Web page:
Despite continued opposition from the state legislature, Wisconsin Governor Tony Evers (D) is reigniting his push for cannabis law reform, and he’s going bolder than ever.
Past Efforts for Weed Legalization in Wisconsin
When constructing his budget proposal in 2019, newly-elected Gov. Evers announced plans to include the decriminalization of marijuana possession and the legalization of medical cannabis. The changes would mean that, in Wisconsin, possessing small amounts of pot would no longer be prosecuted as a crime, and even civil citation penalties would be abolished for possession of less that 26 grams.
As for specifics on Evers’ initial proposal for medical marijuana – sellers must be Wisconsinites, all weed must be grown in-state, and license fees, surcharges, and sales tax, Wisconsin would rake in a predicted $2.4 million within two years.
The Wisconsin Policy Forum, a nonpartisan resource of research and education, published a report on Governor Evers’ approach to cannabis law reform, deeming it reasonable. The report reads, “his proposed medical program would keep the state in line with regional trends and public opinion, and his decriminalization proposal would create a uniform policy statewide.”
However, those specific budget proposals were shut down by Wisconsin’s Republican lawmakers, as were past legalization efforts by Democratic state representatives back in 2013 and 2015.
Many republican lawmakers disagree with the decriminalization’s reasonability, with Wisconsin State Senator Alerta Darling (R) remarking, “it’s really off the wall scary.” A spokesperson for the governor replied, “what is scary is Republicans’ complete and total disregard for the will of the people.”
Wisconsin Public Support of Cannabis Reform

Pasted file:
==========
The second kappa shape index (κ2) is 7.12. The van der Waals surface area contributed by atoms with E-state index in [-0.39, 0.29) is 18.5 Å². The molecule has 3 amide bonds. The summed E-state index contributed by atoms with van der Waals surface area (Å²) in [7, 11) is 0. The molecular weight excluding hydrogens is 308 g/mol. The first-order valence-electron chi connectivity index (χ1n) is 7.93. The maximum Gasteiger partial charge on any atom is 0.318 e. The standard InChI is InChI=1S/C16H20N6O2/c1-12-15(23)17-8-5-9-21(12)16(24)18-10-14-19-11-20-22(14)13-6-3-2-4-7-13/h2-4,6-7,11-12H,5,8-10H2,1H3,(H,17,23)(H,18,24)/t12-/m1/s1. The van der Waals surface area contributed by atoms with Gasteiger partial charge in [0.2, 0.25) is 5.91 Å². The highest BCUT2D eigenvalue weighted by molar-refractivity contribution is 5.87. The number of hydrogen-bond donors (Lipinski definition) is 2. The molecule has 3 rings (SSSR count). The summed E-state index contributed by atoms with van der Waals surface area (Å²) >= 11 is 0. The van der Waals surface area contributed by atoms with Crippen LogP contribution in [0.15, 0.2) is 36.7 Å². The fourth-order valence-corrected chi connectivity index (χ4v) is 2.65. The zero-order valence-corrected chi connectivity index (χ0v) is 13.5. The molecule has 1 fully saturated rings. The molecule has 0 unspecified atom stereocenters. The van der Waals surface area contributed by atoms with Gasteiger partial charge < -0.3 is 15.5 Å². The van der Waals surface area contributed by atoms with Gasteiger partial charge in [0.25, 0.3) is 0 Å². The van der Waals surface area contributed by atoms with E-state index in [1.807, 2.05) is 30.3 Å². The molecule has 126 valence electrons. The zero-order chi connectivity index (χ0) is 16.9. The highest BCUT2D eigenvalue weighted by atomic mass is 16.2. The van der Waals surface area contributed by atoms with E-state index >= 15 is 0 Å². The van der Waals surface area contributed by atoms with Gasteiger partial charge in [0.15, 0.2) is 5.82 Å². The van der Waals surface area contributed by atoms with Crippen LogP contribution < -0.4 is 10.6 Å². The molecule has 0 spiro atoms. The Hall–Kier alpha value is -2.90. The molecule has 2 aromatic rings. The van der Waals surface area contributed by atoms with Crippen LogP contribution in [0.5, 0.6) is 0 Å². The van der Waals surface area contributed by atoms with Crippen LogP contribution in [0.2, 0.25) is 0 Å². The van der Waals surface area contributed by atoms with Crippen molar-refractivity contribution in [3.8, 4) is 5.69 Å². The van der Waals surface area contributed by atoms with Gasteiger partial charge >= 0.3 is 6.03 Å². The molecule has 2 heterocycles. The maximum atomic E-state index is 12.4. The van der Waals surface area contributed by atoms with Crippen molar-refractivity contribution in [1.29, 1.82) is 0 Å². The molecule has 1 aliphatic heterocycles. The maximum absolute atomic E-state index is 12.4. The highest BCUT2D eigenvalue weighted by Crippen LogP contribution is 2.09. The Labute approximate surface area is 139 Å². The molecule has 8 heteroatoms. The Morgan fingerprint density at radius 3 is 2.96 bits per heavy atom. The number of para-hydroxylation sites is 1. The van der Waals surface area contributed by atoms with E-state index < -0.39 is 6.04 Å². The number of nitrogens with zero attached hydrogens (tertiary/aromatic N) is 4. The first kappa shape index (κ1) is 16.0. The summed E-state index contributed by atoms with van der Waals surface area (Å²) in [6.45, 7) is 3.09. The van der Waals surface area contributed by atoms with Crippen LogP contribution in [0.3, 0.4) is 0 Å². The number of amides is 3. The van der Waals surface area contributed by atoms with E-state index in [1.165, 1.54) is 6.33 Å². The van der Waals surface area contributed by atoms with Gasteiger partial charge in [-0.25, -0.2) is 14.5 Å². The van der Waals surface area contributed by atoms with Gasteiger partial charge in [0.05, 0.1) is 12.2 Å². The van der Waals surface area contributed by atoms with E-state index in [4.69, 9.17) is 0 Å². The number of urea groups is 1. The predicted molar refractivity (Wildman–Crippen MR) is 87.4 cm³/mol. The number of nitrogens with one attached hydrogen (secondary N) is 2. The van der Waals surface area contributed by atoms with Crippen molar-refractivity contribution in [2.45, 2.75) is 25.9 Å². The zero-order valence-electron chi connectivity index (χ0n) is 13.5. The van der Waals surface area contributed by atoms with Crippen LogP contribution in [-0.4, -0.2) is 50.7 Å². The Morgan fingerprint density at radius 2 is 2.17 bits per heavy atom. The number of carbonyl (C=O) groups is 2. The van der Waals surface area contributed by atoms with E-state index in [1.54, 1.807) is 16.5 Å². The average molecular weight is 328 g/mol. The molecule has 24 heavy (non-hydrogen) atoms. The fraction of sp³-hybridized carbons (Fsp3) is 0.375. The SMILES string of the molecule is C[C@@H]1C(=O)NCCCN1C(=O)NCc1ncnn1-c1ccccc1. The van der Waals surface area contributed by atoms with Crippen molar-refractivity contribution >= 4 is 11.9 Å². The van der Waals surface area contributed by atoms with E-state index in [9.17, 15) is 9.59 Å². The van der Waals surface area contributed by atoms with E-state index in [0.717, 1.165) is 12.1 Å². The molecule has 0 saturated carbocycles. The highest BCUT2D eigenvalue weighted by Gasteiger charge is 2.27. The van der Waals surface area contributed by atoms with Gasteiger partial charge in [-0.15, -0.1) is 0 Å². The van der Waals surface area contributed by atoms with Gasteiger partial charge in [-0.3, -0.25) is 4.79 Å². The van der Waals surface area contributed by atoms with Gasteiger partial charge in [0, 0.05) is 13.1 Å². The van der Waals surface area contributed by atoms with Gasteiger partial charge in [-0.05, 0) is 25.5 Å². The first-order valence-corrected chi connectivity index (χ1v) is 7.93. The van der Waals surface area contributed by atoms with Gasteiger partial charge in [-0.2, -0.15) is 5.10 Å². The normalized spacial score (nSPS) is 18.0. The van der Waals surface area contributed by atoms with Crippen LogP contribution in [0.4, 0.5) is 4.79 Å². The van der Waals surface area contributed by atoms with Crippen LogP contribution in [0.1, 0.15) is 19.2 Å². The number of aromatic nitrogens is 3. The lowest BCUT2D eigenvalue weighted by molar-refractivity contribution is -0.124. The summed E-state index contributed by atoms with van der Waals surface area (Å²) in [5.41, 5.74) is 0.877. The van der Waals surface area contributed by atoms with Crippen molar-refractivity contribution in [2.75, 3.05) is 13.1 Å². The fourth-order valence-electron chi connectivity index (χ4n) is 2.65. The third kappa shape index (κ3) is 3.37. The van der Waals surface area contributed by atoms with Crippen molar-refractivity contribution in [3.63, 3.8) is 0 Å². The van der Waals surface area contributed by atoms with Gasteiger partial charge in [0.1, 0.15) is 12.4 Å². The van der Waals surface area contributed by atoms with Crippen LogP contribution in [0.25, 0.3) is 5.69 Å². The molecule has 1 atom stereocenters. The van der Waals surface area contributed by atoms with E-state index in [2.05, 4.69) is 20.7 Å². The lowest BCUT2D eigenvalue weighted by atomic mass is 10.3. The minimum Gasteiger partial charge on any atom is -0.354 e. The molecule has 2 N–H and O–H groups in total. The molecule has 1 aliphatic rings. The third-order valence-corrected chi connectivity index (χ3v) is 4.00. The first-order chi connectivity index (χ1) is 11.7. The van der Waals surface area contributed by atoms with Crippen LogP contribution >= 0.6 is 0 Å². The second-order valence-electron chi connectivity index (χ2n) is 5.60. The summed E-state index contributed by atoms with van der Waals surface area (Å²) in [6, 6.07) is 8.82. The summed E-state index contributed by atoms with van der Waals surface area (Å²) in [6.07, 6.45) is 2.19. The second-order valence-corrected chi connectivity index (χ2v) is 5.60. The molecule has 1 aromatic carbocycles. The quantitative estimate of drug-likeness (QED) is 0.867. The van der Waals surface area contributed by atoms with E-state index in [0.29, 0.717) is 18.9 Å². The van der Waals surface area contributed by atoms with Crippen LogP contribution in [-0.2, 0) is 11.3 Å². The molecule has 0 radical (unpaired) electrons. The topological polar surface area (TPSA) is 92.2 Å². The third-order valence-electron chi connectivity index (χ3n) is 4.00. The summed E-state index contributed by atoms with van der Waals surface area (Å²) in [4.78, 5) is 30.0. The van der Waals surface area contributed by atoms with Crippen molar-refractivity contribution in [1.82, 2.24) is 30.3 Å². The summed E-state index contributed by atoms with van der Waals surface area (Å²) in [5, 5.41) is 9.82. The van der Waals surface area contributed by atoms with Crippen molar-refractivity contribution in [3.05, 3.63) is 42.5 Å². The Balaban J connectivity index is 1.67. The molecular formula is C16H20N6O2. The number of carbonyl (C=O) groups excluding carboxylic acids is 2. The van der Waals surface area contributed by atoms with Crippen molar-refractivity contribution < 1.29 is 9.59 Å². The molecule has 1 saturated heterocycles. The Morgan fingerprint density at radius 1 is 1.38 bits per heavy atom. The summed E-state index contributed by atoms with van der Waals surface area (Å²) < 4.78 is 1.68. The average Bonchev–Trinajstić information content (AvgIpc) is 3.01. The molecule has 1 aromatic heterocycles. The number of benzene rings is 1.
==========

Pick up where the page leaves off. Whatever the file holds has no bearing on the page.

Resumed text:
While Wisconsin’s Republican legislative leaders have been in stark opposition to cannabis legalization, they can’t deny the inevitable for much longer. Between neighboring adult-use marijuana states like Illinois, Minnesota and Michigan and the growing support of cannabis law reform in their home state, the clock is ticking for representatives in support of prohibition.
Supporters of reevaluating cannabis laws and broadening marijuana liberation often argue the value in providing an alternative treatment for many medical patients, in addition to raising state revenue, saving taxpayer money in law enforcement, and lessening racial imbalances in the justice system. And those points of contention seem to be growing in popularity, according to a recent poll by the Marquette University Law School. Nearly 83% of Wisconsin voters were shown to be in support of medical marijuana legalization, and nearly 60% of the same pool approved of recreational pot legalization too.
In reference to the poll, Gov. Evers lamented, “when more than 80 percent of our state supports medical marijuana . . . and elected officials can ignore these numbers without consequence, folks, something’s wrong.”
Other Governors’ Push for Legalization of Cannabis